Zoom offers practical and interactive features including chat, video and whiteboard, screen and document share. All existing lessons will be held on Zoom at the same time as they were initially scheduled. Our teachers will send a link through which our lessons can be accessed. The link can be used every week for the same group. Before the first lesson, our teachers will join the classroom 15 minutes ahead of the start to make sure all students are ready. All homework will be shared online and lesson updates will be provided weekly as usual.

What do you need to do? 

We advise you all to download Zoom to your devices (preferably computer/iPad) as soon as you can. Check the audio and video are working fine. We also recommend using a stable network; the best way to guarantee a secure Wifi connection is usually to connect from your own home – and staying at home is certainly a good idea in present circumstances! Please do get in touch immediately should you need any assistance with setting up the platform.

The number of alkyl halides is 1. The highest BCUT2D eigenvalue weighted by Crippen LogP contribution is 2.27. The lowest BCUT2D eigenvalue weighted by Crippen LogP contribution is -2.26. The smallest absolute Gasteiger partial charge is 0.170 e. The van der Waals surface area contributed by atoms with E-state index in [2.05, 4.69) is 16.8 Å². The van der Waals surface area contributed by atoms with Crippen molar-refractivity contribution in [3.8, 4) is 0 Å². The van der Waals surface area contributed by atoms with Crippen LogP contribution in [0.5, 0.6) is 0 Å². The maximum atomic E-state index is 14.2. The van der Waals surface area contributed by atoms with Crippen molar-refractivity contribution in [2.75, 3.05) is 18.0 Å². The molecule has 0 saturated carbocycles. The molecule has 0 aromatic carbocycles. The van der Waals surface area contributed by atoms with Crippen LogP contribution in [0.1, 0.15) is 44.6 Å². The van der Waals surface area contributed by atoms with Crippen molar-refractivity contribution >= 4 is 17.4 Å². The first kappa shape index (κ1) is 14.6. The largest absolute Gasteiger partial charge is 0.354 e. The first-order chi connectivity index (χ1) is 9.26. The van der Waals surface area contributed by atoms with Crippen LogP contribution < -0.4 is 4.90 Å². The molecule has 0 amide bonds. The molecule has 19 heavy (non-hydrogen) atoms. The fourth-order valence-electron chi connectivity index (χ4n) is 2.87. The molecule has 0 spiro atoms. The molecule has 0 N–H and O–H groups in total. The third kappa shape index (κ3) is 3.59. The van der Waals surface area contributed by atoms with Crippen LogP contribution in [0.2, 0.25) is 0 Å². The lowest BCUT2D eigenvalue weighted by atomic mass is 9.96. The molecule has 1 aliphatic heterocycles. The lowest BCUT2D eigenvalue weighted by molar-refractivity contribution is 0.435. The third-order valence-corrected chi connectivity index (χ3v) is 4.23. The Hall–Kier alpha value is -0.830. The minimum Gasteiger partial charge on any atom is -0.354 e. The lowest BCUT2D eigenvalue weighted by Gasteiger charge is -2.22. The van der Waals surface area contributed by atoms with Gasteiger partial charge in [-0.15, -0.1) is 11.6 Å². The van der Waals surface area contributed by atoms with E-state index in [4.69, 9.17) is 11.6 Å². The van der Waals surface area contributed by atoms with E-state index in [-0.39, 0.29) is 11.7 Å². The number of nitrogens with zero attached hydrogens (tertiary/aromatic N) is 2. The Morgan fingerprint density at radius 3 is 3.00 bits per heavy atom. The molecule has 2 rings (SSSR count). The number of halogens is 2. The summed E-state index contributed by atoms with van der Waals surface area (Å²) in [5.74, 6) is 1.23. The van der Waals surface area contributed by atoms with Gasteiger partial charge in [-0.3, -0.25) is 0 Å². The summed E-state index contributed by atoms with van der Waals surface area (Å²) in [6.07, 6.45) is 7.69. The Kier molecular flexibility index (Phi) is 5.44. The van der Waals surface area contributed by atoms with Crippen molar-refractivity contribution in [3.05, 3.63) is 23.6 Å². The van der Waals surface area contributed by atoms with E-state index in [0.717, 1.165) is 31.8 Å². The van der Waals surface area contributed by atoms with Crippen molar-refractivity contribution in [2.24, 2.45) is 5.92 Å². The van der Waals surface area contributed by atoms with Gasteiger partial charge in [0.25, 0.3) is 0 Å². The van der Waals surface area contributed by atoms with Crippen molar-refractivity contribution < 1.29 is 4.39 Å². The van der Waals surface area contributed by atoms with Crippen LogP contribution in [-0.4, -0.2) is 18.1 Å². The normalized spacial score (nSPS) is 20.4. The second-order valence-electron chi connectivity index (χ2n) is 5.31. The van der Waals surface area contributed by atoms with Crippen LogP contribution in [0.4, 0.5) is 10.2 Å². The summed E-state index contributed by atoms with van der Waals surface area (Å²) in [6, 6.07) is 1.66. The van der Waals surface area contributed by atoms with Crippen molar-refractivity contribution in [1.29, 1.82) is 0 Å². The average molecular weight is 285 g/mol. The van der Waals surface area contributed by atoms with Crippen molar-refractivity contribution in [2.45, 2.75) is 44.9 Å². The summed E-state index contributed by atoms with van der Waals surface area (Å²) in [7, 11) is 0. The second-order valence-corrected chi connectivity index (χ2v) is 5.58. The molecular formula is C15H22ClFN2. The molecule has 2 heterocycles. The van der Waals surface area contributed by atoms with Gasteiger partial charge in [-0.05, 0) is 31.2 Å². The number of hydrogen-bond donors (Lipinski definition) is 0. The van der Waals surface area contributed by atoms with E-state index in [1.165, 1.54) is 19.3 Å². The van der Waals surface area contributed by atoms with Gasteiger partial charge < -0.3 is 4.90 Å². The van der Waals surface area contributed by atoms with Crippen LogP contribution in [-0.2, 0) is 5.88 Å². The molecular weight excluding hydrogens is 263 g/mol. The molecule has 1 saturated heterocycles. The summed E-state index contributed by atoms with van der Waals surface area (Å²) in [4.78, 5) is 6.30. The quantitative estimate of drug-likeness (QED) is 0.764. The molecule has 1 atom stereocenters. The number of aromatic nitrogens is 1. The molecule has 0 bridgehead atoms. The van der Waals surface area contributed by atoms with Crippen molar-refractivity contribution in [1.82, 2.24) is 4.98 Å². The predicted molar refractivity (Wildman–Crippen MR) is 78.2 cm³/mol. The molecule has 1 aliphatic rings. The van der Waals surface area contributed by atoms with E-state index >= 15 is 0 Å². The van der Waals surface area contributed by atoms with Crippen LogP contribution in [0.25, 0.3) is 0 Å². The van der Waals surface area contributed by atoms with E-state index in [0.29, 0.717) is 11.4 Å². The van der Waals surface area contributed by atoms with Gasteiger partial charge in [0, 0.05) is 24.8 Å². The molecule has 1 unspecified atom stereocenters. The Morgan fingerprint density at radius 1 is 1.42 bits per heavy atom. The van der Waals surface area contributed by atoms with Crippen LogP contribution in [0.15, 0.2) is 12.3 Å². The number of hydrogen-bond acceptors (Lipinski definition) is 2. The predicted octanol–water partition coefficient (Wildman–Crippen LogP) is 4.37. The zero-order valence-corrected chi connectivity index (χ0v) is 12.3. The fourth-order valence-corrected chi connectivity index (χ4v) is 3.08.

New courses

To support our existing and new students with their studies, we will also be making available some new and interesting online courses which focus on vocabulary, speaking and culture differences. Details of the new courses will follow soon. 

Amidst the exceptional situation, we hope you will look after yourself and stay safe. We look forward to seeing you again once the situation is back to normal.

Online courses in anticipation of school closure

Dear parents, students and friends,

Like all of you, we continue to closely monitor the concerning situation regarding COVID-19, the impact of which is already being felt and which is expected to cause widespread disruption to our daily lives in the coming period.